Moore’s Law on Integrated Circuits was first formulated by Gordon Moore, former head of Intel, in the mid-Sixties. I have seen different versions of it, but the basic idea is that better chip technology will produce an exponential increase in computer power. Every two years you get twice as much computer power and capacity for the same amount of money. Anybody who, like me, buys a new computer every few years observes Moore’s Law in action. Each time I buy a new computer I pay about the same amount of money as, and sometimes even less than, I paid for the last computer, but I get a much more powerful machine. And according to Ray Kurzweil, a distinguished software engineer and inventor, “There have been about thirty-two doublings of speed and capacity since the first operating computers were built in the 1940s.”

Furthermore, we can continue to project this curve of increased computing power into the indefinite future. Moore’s Law itself is about chip technology, and Kurzweil tells us that this technology will reach an upper limit when we reach the theoretical possibilities of the physics of silicon in about the year 2020. But Kurzweil tells us not to worry, because we know from evolution that some other technology will take over and “pick up where Moore’s Law will have left off, without missing a beat.” We know this, Kurzweil assures us, from “The Law of Accelerating Returns,” which is a basic attribute of the universe; indeed it is a sublaw of “The Law of Time and Chaos.” These last two laws are Kurzweil’s inventions.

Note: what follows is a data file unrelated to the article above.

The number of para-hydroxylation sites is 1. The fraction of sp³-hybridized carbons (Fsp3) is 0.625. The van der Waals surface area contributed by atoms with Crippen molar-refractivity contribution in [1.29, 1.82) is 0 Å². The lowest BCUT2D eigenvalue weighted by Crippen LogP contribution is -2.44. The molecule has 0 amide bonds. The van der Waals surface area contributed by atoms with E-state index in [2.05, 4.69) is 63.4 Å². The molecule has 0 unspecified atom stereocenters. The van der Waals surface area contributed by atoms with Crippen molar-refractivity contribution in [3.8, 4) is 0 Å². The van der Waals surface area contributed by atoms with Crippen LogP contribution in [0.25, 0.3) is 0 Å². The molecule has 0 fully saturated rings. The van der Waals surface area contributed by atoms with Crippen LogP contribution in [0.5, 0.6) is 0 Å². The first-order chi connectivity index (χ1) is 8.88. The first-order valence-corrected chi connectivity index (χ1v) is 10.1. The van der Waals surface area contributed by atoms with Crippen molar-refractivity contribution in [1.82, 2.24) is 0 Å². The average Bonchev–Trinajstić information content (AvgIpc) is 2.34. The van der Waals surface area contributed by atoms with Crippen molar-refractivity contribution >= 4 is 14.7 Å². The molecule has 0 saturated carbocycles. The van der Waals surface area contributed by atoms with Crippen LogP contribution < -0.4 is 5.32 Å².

It is fair to say that his new book is an extended reflection on the implications of Moore’s Law, and is a continuation of a line of argument begun in his earlier book, The Age of Intelligent Machines.1 He begins by placing the evolution of computer technology within the context of evolution in general, and he places that within the history of the universe. The book ends with a brief history of the universe, which he calls “Time Line,” beginning at the Big Bang and going to 2099.

So what, according to Kurzweil and Moore’s Law, does the future hold for us? We will very soon have computers that vastly exceed us in intelligence. Why does increase in computing power automatically generate increased intelligence? Because intelligence, according to Kurzweil, is a matter of getting the right formulas in the right combination and then applying them over and over, in his sense “recursively,” until the problem is solved. With sheer computational brute force, he thinks, you can solve any solvable problem. It is true, Kurzweil admits, that computational brute force is not enough by itself, and ultimately you will need “the complete set of unifying formulas that underlie intelligence.” But we are well on the way to discovering these formulas: “Evolution determined an answer to this problem in a few billion years. We’ve made a good start in a few thousand years. We are likely to finish the job in a few more decades.”

Let us suppose for the sake of argument that we soon will have computers that are more “intelligent” than we are. Then what? This is where Kurzweil’s book begins to go over the edge. First off, according to him, living in this slow, wet, messy hardware of our own neurons may be sentimentally appealing, like living in an old shack with a view of the ocean, but within a very few decades, sensible people will get out of neurons and have themselves “downloaded” onto some decent hardware. How is this to be done? You will have your entire brain and nervous system scanned, and then, when you and the experts you consult have figured out the programs exactly, you reprogram an electronic circuit with your programs and database. The electronic circuit will have more “capacity, speed, and reliability” than neurons. Furthermore, when the parts wear out they permit of much easier replacement than neurons do.